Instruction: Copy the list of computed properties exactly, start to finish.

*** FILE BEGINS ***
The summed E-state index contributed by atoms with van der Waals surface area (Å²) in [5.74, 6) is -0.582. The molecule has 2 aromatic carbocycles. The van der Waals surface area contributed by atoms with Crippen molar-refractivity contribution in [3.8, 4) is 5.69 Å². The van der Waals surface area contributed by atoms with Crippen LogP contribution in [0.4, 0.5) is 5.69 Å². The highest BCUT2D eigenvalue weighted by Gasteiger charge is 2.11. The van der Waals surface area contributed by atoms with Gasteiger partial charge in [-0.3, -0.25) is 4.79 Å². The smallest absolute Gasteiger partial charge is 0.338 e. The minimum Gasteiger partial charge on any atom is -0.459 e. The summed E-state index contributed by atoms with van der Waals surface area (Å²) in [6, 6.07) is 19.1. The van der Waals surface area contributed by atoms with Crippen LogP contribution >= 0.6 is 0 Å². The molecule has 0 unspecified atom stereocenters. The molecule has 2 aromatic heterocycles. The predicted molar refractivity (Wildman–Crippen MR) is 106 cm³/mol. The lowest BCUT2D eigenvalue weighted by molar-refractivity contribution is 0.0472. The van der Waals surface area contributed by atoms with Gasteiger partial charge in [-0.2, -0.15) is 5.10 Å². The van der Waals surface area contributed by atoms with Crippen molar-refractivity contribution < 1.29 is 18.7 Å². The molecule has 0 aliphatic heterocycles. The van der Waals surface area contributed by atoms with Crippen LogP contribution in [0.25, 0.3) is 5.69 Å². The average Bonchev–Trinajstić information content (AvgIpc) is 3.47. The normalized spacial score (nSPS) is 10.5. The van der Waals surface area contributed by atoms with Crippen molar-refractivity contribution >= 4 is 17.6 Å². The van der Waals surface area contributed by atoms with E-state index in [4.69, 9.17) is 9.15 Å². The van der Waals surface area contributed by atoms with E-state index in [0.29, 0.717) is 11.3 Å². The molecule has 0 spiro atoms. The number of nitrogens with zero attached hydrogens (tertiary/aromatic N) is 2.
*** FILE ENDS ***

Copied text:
The summed E-state index contributed by atoms with van der Waals surface area (Å²) in [5.74, 6) is -0.582. The molecule has 2 aromatic carbocycles. The van der Waals surface area contributed by atoms with Crippen molar-refractivity contribution in [3.8, 4) is 5.69 Å². The van der Waals surface area contributed by atoms with Crippen LogP contribution in [0.4, 0.5) is 5.69 Å². The highest BCUT2D eigenvalue weighted by Gasteiger charge is 2.11. The van der Waals surface area contributed by atoms with Gasteiger partial charge in [-0.3, -0.25) is 4.79 Å². The smallest absolute Gasteiger partial charge is 0.338 e. The minimum Gasteiger partial charge on any atom is -0.459 e. The summed E-state index contributed by atoms with van der Waals surface area (Å²) in [6, 6.07) is 19.1. The van der Waals surface area contributed by atoms with Crippen LogP contribution >= 0.6 is 0 Å². The molecule has 0 unspecified atom stereocenters. The molecule has 2 aromatic heterocycles. The predicted molar refractivity (Wildman–Crippen MR) is 106 cm³/mol. The lowest BCUT2D eigenvalue weighted by molar-refractivity contribution is 0.0472. The van der Waals surface area contributed by atoms with Gasteiger partial charge in [-0.2, -0.15) is 5.10 Å². The van der Waals surface area contributed by atoms with Crippen molar-refractivity contribution < 1.29 is 18.7 Å². The molecule has 0 aliphatic heterocycles. The van der Waals surface area contributed by atoms with Crippen LogP contribution in [0.25, 0.3) is 5.69 Å². The average Bonchev–Trinajstić information content (AvgIpc) is 3.47. The normalized spacial score (nSPS) is 10.5. The van der Waals surface area contributed by atoms with Crippen molar-refractivity contribution >= 4 is 17.6 Å². The van der Waals surface area contributed by atoms with E-state index in [4.69, 9.17) is 9.15 Å². The van der Waals surface area contributed by atoms with E-state index in [0.29, 0.717) is 11.3 Å². The molecule has 0 spiro atoms. The number of nitrogens with zero attached hydrogens (tertiary/aromatic N) is 2.